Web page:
By concentrating on how children felt about their experiences, Heywood has clearly made an enduring contribution not just to the historiography of childhood but also to a field that I would like to see receive more attention: the history of emotions. Heywood’s reader becomes privy to the dramatic language French adults used to convey how they felt about the paternal indifference that permeated their young years. We feel sympathy for a boy whose buttocks were reddened by nettle beatings administered by his father while his mother “not dare say anything” (p. 163). The most excruciating account is that of young Madeleine Henry, whose visit to the dentist to treat a case of tonsillitis during WWI in Paris resulted in an unanestheticized procedure tantamount to torture (p. 184). Pleasure and triumph defined daily life as well, as we sense from the reminiscences of sons and daughters who cherished the sentimental bonds they formed with parents and who sometimes acquired sufficient confidence to question parental authority. The emotional lives of adolescents that Heywood features in part 3 are narrated in relation to conventions of arranged marriages and the formation of political allegiances. Recent psychological research suggests that the human memory is sharper when emotion is involved. Is this the case for reading as well? Do we remember more acutely the content of what we read if we feel sympathy for the historical actors? If so, Heywood’s book will prove a memorable read for many students of history.
Given the richness of the book’s sources--which provide a vivid sense of what it felt like to dress, eat, learn, and play as a nineteenth-century French child--some scholars may find unsatisfying or inadequate Heywood’s analytic depth. To cite just one example, when asserting that spiritual diaries provide accounts of girls’ efforts “to assimilate the Catholic model of femininity," Heywood neglects to explain what that model was and how it was emulated--a three-page section entitled “A Religious Identity” in part 3 of the book does not address the question satisfactorily (p. 19). Here, Heywood’s analysis would have benefited from a reading of Sarah Curtis’s Educating the Faithful: Religion, Schooling, and Society in Nineteenth-Century France (2000). Given Heywood’s emphasis on the construction of personal identity, and the ways in which it is formed through lived experience, the book would have been strengthened by a more rigorous treatment of religion as a fundamental element of cultural formation. This would include non-Catholic communities, especially Jews, which are given short shrift when we consider the impact of recent excellent studies, such as Jay Berkovitz’s The Shaping of Jewish Identity in Nineteenth-Century France (1989) and Nadia Malinovich’s French and Jewish: Culture and the Politics of Identity in Early Twentieth-Century France (2008). On the one hand, the book’s marginalization of non-Catholic childhoods is mirrored by its lack of any substantive discussion of ethnicity and race (even with respect to imperialist repercussions). On the other hand, a reviewer would be remiss not to point out that a constant dynamic of conformity and marginalization itself was--if we are persuaded by Heywood’s evidence--a defining feature of what it meant to grow up and form a generational identity in a deeply Catholic country.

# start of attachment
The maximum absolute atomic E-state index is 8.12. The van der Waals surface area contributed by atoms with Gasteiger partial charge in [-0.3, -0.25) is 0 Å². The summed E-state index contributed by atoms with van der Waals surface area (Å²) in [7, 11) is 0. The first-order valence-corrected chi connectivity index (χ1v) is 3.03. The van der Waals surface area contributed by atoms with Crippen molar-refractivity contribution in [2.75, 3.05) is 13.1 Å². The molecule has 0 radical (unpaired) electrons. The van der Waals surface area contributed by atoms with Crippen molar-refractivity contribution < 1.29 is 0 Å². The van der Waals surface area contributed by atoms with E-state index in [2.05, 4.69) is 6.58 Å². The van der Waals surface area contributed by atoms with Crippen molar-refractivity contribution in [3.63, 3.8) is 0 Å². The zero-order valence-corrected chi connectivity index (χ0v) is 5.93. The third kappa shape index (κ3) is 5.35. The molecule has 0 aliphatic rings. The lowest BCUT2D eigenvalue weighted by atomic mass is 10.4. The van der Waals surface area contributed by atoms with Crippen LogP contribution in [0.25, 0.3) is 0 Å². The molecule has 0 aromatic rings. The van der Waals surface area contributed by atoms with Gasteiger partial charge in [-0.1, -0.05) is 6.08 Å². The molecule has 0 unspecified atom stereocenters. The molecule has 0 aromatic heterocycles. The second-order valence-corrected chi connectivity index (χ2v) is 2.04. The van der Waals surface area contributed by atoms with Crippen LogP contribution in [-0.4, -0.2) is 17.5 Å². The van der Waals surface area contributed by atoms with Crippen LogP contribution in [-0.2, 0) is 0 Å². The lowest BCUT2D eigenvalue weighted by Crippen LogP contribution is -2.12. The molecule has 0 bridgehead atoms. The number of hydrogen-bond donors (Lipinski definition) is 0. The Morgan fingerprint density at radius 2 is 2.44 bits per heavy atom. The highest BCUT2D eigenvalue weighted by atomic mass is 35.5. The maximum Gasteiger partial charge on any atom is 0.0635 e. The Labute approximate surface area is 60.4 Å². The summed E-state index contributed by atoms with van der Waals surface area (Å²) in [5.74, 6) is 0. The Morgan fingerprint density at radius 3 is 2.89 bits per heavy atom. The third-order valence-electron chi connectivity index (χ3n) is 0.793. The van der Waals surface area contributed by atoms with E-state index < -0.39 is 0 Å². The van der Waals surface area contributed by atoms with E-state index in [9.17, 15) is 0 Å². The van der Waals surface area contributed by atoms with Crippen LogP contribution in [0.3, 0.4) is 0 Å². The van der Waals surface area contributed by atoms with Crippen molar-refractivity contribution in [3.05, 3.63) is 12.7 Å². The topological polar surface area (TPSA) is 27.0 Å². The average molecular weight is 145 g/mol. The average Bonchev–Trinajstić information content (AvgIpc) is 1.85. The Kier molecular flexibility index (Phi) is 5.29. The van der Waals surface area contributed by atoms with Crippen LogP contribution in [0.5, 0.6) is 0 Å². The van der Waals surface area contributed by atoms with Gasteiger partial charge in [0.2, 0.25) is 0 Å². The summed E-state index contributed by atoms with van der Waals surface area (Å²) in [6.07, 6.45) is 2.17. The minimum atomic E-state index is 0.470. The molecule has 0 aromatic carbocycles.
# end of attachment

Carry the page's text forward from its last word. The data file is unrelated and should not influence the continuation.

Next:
Insofar as Heywood has shown how children increasingly became subjects of normalizing practices, such as educational surveillance and diary keeping, he has succeeded in telling a story of the remaking of child rearing in terms of an “authoritarian regime” (p. 289). Such Foucauldian language will--given Michel Foucault’s opposition to the idea of an unmediated subject--register as contrived to those readers who ask whether Heywood’s methodology conflates memory with experience. While many readers will be stimulated by the prospect of considering reminiscences as historical evidence, Heywood is sure to be criticized for claiming that the view ‘from below’ can be reconstructed on the basis of adults' recollections of their childhood memories.
If there is additional discussion of this review, you may access it through the list discussion logs at: http://h-net.msu.edu/cgi-bin/logbrowse.pl.
Anne Rose. Review of Heywood, Colin, Growing Up in France: From the Ancien Régime to the Third Republic.
H-Childhood, H-Net Reviews.
|This work is licensed under a Creative Commons Attribution-Noncommercial-No Derivative Works 3.0 United States License.|